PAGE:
Greek lawmakers unanimously approved on Thursday, a draft proposal covering the establishment, operation and management of waterway projects, paving the way for the operation of seaplane flights as early as 2020.
“The bill comes to correct past mistakes,” said Infrastructure Minister Kostas Karamanlis, adding that it lays the groundwork for the development of a viable waterway network and addresses a number of passenger transport problems with respect for professionals and the public.
“We have set the regulatory framework allowing the market operate. We are simplifying and speeding up procedures,” he said, adding that the Dodecanese and Ionian Islands are ideal for the development of a seaplane network.
Karamanlis went on to note that the law outlines the procedures necessary for the creation, operation, and management of waterway units, now requiring only two licenses. At the same time, both private and public entities will be able to establish a waterway, he said.
“Waterways don’t only have to be publicly run. A private individual can come and set up a waterway,” Karamanlis said, adding that Greece must put into place good practices adapted in other countries.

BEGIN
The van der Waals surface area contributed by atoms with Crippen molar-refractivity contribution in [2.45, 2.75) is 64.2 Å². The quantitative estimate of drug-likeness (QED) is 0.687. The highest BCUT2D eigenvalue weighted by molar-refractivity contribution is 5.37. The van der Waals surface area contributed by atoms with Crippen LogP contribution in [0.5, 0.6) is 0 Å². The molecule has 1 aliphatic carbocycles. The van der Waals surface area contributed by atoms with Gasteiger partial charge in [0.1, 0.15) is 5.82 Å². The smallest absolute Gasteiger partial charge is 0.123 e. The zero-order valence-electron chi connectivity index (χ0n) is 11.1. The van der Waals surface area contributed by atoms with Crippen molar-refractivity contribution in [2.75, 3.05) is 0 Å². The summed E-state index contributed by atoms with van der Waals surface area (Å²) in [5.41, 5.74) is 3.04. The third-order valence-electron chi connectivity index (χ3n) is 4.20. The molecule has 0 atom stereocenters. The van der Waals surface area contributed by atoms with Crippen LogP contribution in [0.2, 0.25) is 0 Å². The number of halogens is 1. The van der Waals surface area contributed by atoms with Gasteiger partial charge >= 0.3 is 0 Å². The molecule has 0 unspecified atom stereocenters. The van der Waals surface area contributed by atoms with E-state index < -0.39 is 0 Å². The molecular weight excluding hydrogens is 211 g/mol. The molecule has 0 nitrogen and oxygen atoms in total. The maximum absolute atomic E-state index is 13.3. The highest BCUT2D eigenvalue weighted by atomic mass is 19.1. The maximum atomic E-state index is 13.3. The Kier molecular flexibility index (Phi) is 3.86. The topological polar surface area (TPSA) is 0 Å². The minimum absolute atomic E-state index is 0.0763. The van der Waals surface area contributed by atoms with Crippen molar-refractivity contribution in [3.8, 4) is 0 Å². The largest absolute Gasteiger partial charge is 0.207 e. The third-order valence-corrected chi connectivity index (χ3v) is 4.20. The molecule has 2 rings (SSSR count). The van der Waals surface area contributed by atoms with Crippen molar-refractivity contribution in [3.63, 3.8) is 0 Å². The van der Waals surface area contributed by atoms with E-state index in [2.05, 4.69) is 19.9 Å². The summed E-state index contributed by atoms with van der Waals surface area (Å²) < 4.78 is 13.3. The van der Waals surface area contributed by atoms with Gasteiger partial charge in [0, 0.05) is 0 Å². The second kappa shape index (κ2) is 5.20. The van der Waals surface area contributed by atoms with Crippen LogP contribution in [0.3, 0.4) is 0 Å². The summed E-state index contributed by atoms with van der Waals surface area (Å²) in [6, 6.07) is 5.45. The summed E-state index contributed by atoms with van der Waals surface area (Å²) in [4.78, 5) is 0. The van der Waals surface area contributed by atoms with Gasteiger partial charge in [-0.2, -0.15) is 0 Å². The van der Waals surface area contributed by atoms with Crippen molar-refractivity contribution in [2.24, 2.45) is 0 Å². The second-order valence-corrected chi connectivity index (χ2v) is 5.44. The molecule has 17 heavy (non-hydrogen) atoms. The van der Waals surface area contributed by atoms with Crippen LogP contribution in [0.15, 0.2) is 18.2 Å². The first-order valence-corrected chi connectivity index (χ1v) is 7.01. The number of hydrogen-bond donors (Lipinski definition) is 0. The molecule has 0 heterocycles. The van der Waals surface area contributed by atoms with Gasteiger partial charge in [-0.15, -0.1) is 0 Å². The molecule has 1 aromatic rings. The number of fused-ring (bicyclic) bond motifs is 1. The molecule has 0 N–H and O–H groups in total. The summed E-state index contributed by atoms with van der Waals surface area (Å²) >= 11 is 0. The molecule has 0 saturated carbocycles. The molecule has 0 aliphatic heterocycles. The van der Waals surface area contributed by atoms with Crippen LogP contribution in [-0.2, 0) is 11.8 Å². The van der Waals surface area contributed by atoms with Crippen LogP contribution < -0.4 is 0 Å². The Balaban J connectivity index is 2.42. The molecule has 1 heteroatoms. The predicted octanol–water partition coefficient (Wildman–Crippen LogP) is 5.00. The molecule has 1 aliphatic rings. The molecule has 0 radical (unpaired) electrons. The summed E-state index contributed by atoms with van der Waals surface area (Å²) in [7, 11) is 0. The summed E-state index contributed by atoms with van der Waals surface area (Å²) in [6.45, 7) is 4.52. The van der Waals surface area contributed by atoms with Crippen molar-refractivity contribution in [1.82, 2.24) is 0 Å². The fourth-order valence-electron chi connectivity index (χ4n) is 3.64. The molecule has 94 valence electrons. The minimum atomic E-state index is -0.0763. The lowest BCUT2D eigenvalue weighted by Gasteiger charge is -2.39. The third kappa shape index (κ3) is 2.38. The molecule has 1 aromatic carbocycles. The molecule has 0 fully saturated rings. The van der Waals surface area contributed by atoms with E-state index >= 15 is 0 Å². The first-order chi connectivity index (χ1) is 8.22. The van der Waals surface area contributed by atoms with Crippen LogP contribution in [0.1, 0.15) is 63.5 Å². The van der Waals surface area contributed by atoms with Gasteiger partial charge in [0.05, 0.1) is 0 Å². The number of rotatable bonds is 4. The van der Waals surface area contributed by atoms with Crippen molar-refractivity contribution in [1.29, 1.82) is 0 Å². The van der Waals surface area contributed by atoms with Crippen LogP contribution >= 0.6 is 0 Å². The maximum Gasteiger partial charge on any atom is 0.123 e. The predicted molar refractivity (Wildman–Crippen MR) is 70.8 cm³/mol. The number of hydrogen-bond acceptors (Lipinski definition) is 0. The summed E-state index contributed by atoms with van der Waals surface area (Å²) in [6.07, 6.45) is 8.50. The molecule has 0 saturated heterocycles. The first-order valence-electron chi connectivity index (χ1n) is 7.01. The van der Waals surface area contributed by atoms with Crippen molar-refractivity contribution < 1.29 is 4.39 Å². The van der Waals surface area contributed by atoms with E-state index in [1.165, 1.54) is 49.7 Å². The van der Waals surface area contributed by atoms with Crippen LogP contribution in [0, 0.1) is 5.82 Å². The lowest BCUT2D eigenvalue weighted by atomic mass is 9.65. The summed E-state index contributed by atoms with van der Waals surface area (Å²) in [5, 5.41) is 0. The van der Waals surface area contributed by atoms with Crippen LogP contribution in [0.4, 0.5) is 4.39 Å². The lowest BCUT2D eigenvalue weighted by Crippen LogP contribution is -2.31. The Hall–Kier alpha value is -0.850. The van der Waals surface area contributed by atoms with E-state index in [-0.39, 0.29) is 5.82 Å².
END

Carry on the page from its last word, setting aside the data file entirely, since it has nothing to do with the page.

Besides simplifying licensing procedures and granting permits to private entities, the bill – which went up for public consultation last month – also foresees the establishment of a committee for waterway inspections as well as a waterway operation surcharge per passenger. It also sanctions granting waterway permits to tourist ports (marinas, shelters and berths), to areas of “integrated tourism development”, and to complex-style tourist accommodation facilities.
“We are enabling seaplanes to do what they are meant to do… to travel everywhere without the state imposing on companies specific areas,” the minister said, adding that entrepreneurs owning tourist accommodation facilities will now be able to apply for and operate a waterway.